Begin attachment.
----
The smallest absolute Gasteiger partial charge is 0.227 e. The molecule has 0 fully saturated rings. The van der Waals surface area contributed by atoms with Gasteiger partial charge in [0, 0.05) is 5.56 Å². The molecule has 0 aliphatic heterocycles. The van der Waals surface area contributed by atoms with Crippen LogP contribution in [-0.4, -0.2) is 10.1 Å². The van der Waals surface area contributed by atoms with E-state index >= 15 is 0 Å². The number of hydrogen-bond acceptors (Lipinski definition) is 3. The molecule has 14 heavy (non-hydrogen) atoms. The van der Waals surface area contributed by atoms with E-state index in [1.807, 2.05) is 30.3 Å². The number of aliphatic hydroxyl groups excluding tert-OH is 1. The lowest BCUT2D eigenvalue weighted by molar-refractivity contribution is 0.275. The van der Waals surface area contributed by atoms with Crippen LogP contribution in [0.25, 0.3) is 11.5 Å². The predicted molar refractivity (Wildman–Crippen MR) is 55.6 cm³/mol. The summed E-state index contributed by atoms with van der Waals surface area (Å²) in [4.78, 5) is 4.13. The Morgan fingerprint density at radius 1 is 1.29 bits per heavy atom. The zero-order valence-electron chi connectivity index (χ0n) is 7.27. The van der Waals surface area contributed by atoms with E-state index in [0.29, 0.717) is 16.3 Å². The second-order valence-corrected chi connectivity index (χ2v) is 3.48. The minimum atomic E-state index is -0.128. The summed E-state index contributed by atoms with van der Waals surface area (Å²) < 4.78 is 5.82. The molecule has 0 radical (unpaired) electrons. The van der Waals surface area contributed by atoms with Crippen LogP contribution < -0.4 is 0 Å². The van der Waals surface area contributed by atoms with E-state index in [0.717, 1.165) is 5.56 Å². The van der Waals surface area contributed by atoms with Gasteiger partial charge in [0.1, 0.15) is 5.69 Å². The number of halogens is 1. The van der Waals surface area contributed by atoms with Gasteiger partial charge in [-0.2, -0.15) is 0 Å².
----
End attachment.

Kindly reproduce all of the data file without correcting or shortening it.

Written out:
The smallest absolute Gasteiger partial charge is 0.227 e. The molecule has 0 fully saturated rings. The van der Waals surface area contributed by atoms with Gasteiger partial charge in [0, 0.05) is 5.56 Å². The molecule has 0 aliphatic heterocycles. The van der Waals surface area contributed by atoms with Crippen LogP contribution in [-0.4, -0.2) is 10.1 Å². The van der Waals surface area contributed by atoms with E-state index >= 15 is 0 Å². The number of hydrogen-bond acceptors (Lipinski definition) is 3. The molecule has 14 heavy (non-hydrogen) atoms. The van der Waals surface area contributed by atoms with E-state index in [1.807, 2.05) is 30.3 Å². The number of aliphatic hydroxyl groups excluding tert-OH is 1. The lowest BCUT2D eigenvalue weighted by molar-refractivity contribution is 0.275. The van der Waals surface area contributed by atoms with Crippen LogP contribution in [0.25, 0.3) is 11.5 Å². The predicted molar refractivity (Wildman–Crippen MR) is 55.6 cm³/mol. The summed E-state index contributed by atoms with van der Waals surface area (Å²) in [4.78, 5) is 4.13. The Morgan fingerprint density at radius 1 is 1.29 bits per heavy atom. The zero-order valence-electron chi connectivity index (χ0n) is 7.27. The van der Waals surface area contributed by atoms with E-state index in [0.29, 0.717) is 16.3 Å². The second-order valence-corrected chi connectivity index (χ2v) is 3.48. The minimum atomic E-state index is -0.128. The summed E-state index contributed by atoms with van der Waals surface area (Å²) < 4.78 is 5.82. The molecule has 0 radical (unpaired) electrons. The van der Waals surface area contributed by atoms with Crippen LogP contribution < -0.4 is 0 Å². The van der Waals surface area contributed by atoms with E-state index in [0.717, 1.165) is 5.56 Å². The van der Waals surface area contributed by atoms with Gasteiger partial charge in [0.1, 0.15) is 5.69 Å². The number of halogens is 1. The van der Waals surface area contributed by atoms with Gasteiger partial charge in [-0.2, -0.15) is 0 Å².